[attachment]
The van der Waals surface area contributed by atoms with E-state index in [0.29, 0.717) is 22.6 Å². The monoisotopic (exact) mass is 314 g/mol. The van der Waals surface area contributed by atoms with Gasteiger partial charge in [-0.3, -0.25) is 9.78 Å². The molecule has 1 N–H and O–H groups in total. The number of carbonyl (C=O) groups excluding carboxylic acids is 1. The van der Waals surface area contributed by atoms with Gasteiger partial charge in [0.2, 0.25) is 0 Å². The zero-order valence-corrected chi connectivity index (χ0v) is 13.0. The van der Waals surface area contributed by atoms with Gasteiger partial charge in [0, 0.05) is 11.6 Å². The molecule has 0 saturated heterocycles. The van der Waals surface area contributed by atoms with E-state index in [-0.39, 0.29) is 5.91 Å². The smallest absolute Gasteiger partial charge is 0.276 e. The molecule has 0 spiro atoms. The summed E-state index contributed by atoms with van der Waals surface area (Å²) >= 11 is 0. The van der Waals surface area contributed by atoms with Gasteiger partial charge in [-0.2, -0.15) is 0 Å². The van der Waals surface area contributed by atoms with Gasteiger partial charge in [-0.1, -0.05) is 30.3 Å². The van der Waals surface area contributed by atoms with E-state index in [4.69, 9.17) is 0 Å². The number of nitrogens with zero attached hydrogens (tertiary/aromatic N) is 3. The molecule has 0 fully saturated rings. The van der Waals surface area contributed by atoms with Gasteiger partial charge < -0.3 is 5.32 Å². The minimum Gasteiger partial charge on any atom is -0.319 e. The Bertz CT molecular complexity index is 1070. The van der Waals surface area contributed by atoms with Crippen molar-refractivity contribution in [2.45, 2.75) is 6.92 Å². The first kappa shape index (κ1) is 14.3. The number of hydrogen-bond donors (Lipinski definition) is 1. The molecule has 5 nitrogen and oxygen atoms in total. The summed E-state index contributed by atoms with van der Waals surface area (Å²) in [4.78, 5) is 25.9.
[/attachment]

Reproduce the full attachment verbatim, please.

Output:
The van der Waals surface area contributed by atoms with E-state index in [0.29, 0.717) is 22.6 Å². The monoisotopic (exact) mass is 314 g/mol. The van der Waals surface area contributed by atoms with Gasteiger partial charge in [-0.3, -0.25) is 9.78 Å². The molecule has 1 N–H and O–H groups in total. The number of carbonyl (C=O) groups excluding carboxylic acids is 1. The van der Waals surface area contributed by atoms with Gasteiger partial charge in [0.2, 0.25) is 0 Å². The zero-order valence-corrected chi connectivity index (χ0v) is 13.0. The van der Waals surface area contributed by atoms with Gasteiger partial charge in [0, 0.05) is 11.6 Å². The molecule has 0 saturated heterocycles. The van der Waals surface area contributed by atoms with E-state index in [-0.39, 0.29) is 5.91 Å². The smallest absolute Gasteiger partial charge is 0.276 e. The molecule has 0 spiro atoms. The summed E-state index contributed by atoms with van der Waals surface area (Å²) >= 11 is 0. The van der Waals surface area contributed by atoms with Gasteiger partial charge in [-0.2, -0.15) is 0 Å². The van der Waals surface area contributed by atoms with Gasteiger partial charge in [-0.1, -0.05) is 30.3 Å². The van der Waals surface area contributed by atoms with E-state index in [4.69, 9.17) is 0 Å². The number of nitrogens with zero attached hydrogens (tertiary/aromatic N) is 3. The molecule has 0 fully saturated rings. The van der Waals surface area contributed by atoms with Gasteiger partial charge < -0.3 is 5.32 Å². The minimum Gasteiger partial charge on any atom is -0.319 e. The Bertz CT molecular complexity index is 1070. The van der Waals surface area contributed by atoms with Crippen molar-refractivity contribution in [2.45, 2.75) is 6.92 Å². The first kappa shape index (κ1) is 14.3. The number of hydrogen-bond donors (Lipinski definition) is 1. The molecule has 5 nitrogen and oxygen atoms in total. The summed E-state index contributed by atoms with van der Waals surface area (Å²) in [4.78, 5) is 25.9.